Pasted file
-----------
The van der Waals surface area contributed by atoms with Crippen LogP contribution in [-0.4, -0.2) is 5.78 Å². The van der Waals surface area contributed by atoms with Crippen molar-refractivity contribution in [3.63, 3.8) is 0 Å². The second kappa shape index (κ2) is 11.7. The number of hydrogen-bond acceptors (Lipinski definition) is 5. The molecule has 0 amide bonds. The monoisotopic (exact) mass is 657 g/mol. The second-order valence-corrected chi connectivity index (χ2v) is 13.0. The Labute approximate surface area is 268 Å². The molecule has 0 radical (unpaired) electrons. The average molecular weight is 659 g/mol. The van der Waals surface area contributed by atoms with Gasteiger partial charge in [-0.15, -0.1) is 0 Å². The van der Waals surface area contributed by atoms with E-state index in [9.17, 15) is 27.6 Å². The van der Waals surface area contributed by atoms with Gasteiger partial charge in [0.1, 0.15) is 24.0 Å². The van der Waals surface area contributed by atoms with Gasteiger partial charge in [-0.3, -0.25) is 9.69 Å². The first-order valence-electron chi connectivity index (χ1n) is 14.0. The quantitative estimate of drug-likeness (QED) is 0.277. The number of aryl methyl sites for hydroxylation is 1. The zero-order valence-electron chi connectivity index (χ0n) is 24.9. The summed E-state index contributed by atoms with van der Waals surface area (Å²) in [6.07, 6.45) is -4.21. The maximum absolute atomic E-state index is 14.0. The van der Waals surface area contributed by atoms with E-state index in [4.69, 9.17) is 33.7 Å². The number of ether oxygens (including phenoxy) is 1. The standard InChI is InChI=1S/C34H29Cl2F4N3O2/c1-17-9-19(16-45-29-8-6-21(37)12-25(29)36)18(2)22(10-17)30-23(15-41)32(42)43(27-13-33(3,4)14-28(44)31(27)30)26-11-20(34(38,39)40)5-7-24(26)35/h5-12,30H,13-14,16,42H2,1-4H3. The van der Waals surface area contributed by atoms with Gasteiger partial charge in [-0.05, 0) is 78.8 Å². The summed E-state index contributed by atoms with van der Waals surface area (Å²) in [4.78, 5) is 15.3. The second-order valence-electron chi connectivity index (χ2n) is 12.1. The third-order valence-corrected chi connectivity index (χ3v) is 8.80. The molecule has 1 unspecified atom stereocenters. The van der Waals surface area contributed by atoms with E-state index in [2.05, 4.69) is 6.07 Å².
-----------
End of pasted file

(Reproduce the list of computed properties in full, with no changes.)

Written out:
The van der Waals surface area contributed by atoms with Crippen LogP contribution in [-0.4, -0.2) is 5.78 Å². The van der Waals surface area contributed by atoms with Crippen molar-refractivity contribution in [3.63, 3.8) is 0 Å². The second kappa shape index (κ2) is 11.7. The number of hydrogen-bond acceptors (Lipinski definition) is 5. The molecule has 0 amide bonds. The monoisotopic (exact) mass is 657 g/mol. The second-order valence-corrected chi connectivity index (χ2v) is 13.0. The Labute approximate surface area is 268 Å². The molecule has 0 radical (unpaired) electrons. The average molecular weight is 659 g/mol. The van der Waals surface area contributed by atoms with Gasteiger partial charge in [-0.15, -0.1) is 0 Å². The van der Waals surface area contributed by atoms with E-state index in [9.17, 15) is 27.6 Å². The van der Waals surface area contributed by atoms with Gasteiger partial charge in [0.1, 0.15) is 24.0 Å². The van der Waals surface area contributed by atoms with Gasteiger partial charge in [-0.3, -0.25) is 9.69 Å². The first-order valence-electron chi connectivity index (χ1n) is 14.0. The quantitative estimate of drug-likeness (QED) is 0.277. The number of aryl methyl sites for hydroxylation is 1. The zero-order valence-electron chi connectivity index (χ0n) is 24.9. The summed E-state index contributed by atoms with van der Waals surface area (Å²) in [6.07, 6.45) is -4.21. The maximum absolute atomic E-state index is 14.0. The van der Waals surface area contributed by atoms with E-state index in [4.69, 9.17) is 33.7 Å². The number of ether oxygens (including phenoxy) is 1. The standard InChI is InChI=1S/C34H29Cl2F4N3O2/c1-17-9-19(16-45-29-8-6-21(37)12-25(29)36)18(2)22(10-17)30-23(15-41)32(42)43(27-13-33(3,4)14-28(44)31(27)30)26-11-20(34(38,39)40)5-7-24(26)35/h5-12,30H,13-14,16,42H2,1-4H3. The van der Waals surface area contributed by atoms with Gasteiger partial charge in [-0.05, 0) is 78.8 Å². The summed E-state index contributed by atoms with van der Waals surface area (Å²) in [4.78, 5) is 15.3. The second-order valence-electron chi connectivity index (χ2n) is 12.1. The third-order valence-corrected chi connectivity index (χ3v) is 8.80. The molecule has 1 unspecified atom stereocenters. The van der Waals surface area contributed by atoms with E-state index in [2.05, 4.69) is 6.07 Å².